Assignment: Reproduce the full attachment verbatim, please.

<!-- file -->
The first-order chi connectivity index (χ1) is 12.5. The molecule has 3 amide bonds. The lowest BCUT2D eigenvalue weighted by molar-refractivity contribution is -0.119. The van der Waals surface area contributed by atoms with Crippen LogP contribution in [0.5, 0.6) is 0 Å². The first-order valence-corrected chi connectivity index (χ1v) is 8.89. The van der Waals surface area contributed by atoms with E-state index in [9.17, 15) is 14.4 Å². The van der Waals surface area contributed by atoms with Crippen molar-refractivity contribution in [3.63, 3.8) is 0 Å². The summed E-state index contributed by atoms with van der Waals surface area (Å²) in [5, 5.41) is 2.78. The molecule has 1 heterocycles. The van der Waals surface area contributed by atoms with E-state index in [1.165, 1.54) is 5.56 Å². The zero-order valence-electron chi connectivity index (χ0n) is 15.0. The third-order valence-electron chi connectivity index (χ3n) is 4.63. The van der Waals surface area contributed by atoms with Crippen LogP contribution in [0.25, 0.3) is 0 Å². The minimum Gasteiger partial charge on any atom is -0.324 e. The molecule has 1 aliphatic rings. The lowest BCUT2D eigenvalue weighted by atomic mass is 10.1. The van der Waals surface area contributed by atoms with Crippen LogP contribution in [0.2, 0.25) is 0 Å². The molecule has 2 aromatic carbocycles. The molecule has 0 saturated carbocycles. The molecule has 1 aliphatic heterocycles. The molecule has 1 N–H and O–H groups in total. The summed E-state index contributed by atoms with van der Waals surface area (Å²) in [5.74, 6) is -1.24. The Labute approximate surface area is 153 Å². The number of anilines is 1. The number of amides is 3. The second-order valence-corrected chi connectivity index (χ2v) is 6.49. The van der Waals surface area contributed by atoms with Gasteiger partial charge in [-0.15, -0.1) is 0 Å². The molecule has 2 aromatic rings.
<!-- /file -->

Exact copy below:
The first-order chi connectivity index (χ1) is 12.5. The molecule has 3 amide bonds. The lowest BCUT2D eigenvalue weighted by molar-refractivity contribution is -0.119. The van der Waals surface area contributed by atoms with Crippen LogP contribution in [0.5, 0.6) is 0 Å². The first-order valence-corrected chi connectivity index (χ1v) is 8.89. The van der Waals surface area contributed by atoms with E-state index in [9.17, 15) is 14.4 Å². The van der Waals surface area contributed by atoms with Crippen molar-refractivity contribution in [3.63, 3.8) is 0 Å². The summed E-state index contributed by atoms with van der Waals surface area (Å²) in [5, 5.41) is 2.78. The molecule has 1 heterocycles. The van der Waals surface area contributed by atoms with E-state index in [1.165, 1.54) is 5.56 Å². The zero-order valence-electron chi connectivity index (χ0n) is 15.0. The third-order valence-electron chi connectivity index (χ3n) is 4.63. The van der Waals surface area contributed by atoms with Crippen LogP contribution in [0.25, 0.3) is 0 Å². The minimum Gasteiger partial charge on any atom is -0.324 e. The molecule has 1 aliphatic rings. The lowest BCUT2D eigenvalue weighted by atomic mass is 10.1. The van der Waals surface area contributed by atoms with Crippen LogP contribution in [0.2, 0.25) is 0 Å². The molecule has 2 aromatic carbocycles. The molecule has 0 saturated carbocycles. The molecule has 1 aliphatic heterocycles. The molecule has 1 N–H and O–H groups in total. The summed E-state index contributed by atoms with van der Waals surface area (Å²) in [5.74, 6) is -1.24. The Labute approximate surface area is 153 Å². The number of anilines is 1. The number of amides is 3. The second-order valence-corrected chi connectivity index (χ2v) is 6.49. The van der Waals surface area contributed by atoms with Gasteiger partial charge in [-0.15, -0.1) is 0 Å². The molecule has 2 aromatic rings.